Offering healthy school meals was a critical aid in averting childhood obesity, and a ‘whole school’ approach – involving those delivering the curriculum and food in schools together with families and communities – was the most effective way of delivering this, claimed Ashley Adamson, professor of public health nutrition at the University of Newcastle.
Adamson was addressing delegates at the British Nutrition Foundation’s (BNF’s) 50th anniversary conference: ‘Talking about the next generation: nutrition in school age children’, held in London at the end of April.
“There are about 8M children in primary and secondary state schools whose diet we can influence – I would say that’s important,” she said.
‘Diet we can influence’
“The whole school approach is thinking about the curriculum, the physical environment, and family and community engagement. It’s about the notion that a healthy school strengthens the capacity for overall healthier living.”
According to Adamson, one in five children at reception year age (four to five) were clinically overweight or obese – a figure that rose to one in three by the time they moved into secondary school (aged 11 to 12).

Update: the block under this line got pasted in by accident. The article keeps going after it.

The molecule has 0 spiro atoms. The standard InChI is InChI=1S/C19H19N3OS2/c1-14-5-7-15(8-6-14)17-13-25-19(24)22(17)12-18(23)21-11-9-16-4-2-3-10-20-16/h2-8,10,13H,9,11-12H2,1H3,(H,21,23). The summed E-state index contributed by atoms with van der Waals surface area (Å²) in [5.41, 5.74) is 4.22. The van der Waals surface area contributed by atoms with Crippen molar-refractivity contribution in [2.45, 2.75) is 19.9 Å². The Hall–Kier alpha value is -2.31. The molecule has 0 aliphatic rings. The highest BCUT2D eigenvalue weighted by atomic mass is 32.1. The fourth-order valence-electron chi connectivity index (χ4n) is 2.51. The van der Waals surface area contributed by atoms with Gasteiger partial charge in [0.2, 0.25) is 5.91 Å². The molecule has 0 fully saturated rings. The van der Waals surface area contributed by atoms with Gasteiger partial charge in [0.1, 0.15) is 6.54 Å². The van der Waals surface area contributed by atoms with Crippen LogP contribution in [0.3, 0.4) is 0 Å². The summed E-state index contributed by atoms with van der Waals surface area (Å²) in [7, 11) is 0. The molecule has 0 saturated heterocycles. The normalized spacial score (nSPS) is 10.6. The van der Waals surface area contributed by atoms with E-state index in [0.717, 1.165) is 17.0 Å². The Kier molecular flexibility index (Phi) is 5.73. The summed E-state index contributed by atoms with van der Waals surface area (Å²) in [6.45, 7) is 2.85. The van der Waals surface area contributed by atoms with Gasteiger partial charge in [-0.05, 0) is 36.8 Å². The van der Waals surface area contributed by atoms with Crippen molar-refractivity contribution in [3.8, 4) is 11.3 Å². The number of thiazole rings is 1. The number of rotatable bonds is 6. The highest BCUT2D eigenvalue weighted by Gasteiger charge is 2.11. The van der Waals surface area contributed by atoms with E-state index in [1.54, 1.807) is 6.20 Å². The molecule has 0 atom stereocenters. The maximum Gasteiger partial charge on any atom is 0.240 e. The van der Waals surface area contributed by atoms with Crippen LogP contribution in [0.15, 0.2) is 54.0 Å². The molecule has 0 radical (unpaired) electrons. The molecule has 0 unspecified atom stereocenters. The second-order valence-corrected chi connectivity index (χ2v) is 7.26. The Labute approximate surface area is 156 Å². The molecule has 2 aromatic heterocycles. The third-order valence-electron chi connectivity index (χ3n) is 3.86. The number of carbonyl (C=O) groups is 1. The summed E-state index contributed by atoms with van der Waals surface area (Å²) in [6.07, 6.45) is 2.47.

While the government stopped measuring the percentage of schoolchildren having free meals in 2012, Adamson said figures from the National Association for Primary Education showed uptake in primary schools was around 66% – close to the 70% peak in 1973 for all school age children.
Her comments came ahead of a Conservative Party general election pledge to provide all primary school pupils with free breakfasts, at the cost of universal infant free school meals. Critics of the plan said it hadn’t been properly costed – with £600M a likelier figure needed to fund it than the proposed £60M.
Food nutrition knowledge
The BNF used its conference to launch an online training course aimed at improving the food nutrition knowledge of primary schoolteachers.
The course, ‘Teaching food in primary: the why, what and how’, includes Public Health England’s Eatwell Guide, healthy eating, and nutrition understanding.
It followed a BNF survey where teachers disclosed the low levels of food and nutrition training that they felt they had received professionally, Roy Ballam, md and head of education at the BNF, told delegates.
“One in three had been given some training in the past couple of years, but most of it was based around food safety,” he said. “We need to make sure all children at school receive good quality food education. It needs to be in the formal national curriculum.”